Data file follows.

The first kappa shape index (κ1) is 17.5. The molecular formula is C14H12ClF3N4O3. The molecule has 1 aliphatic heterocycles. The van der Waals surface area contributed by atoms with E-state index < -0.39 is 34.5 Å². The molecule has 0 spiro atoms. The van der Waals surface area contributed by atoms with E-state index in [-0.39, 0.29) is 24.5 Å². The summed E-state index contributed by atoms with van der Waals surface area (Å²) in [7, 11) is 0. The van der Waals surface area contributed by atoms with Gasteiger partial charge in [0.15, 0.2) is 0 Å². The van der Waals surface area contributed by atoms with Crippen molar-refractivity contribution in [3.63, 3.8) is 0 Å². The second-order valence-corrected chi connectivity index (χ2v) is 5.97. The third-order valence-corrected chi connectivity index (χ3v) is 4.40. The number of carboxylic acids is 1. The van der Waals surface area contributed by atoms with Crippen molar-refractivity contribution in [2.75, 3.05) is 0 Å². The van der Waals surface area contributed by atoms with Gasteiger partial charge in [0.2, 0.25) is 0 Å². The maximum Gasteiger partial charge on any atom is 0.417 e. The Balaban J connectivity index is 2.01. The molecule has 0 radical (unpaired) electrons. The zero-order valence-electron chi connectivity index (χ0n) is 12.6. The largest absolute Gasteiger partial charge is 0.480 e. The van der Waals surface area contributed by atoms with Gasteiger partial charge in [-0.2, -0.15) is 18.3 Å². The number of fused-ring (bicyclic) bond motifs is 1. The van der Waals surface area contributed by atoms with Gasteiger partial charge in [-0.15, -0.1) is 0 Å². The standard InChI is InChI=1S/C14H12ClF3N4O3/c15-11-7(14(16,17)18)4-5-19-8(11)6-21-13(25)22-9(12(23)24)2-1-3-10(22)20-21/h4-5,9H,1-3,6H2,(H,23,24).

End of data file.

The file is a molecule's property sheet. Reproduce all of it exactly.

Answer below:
The first kappa shape index (κ1) is 17.5. The molecular formula is C14H12ClF3N4O3. The molecule has 1 aliphatic heterocycles. The van der Waals surface area contributed by atoms with E-state index < -0.39 is 34.5 Å². The molecule has 0 spiro atoms. The van der Waals surface area contributed by atoms with E-state index in [-0.39, 0.29) is 24.5 Å². The summed E-state index contributed by atoms with van der Waals surface area (Å²) in [7, 11) is 0. The van der Waals surface area contributed by atoms with Gasteiger partial charge in [0.15, 0.2) is 0 Å². The van der Waals surface area contributed by atoms with Crippen molar-refractivity contribution in [3.63, 3.8) is 0 Å². The second-order valence-corrected chi connectivity index (χ2v) is 5.97. The third-order valence-corrected chi connectivity index (χ3v) is 4.40. The number of carboxylic acids is 1. The van der Waals surface area contributed by atoms with Crippen molar-refractivity contribution in [2.75, 3.05) is 0 Å². The van der Waals surface area contributed by atoms with Gasteiger partial charge in [0.2, 0.25) is 0 Å². The maximum Gasteiger partial charge on any atom is 0.417 e. The Balaban J connectivity index is 2.01. The molecule has 0 radical (unpaired) electrons. The zero-order valence-electron chi connectivity index (χ0n) is 12.6. The largest absolute Gasteiger partial charge is 0.480 e. The van der Waals surface area contributed by atoms with Gasteiger partial charge in [-0.2, -0.15) is 18.3 Å². The number of fused-ring (bicyclic) bond motifs is 1. The van der Waals surface area contributed by atoms with Gasteiger partial charge in [-0.15, -0.1) is 0 Å². The standard InChI is InChI=1S/C14H12ClF3N4O3/c15-11-7(14(16,17)18)4-5-19-8(11)6-21-13(25)22-9(12(23)24)2-1-3-10(22)20-21/h4-5,9H,1-3,6H2,(H,23,24).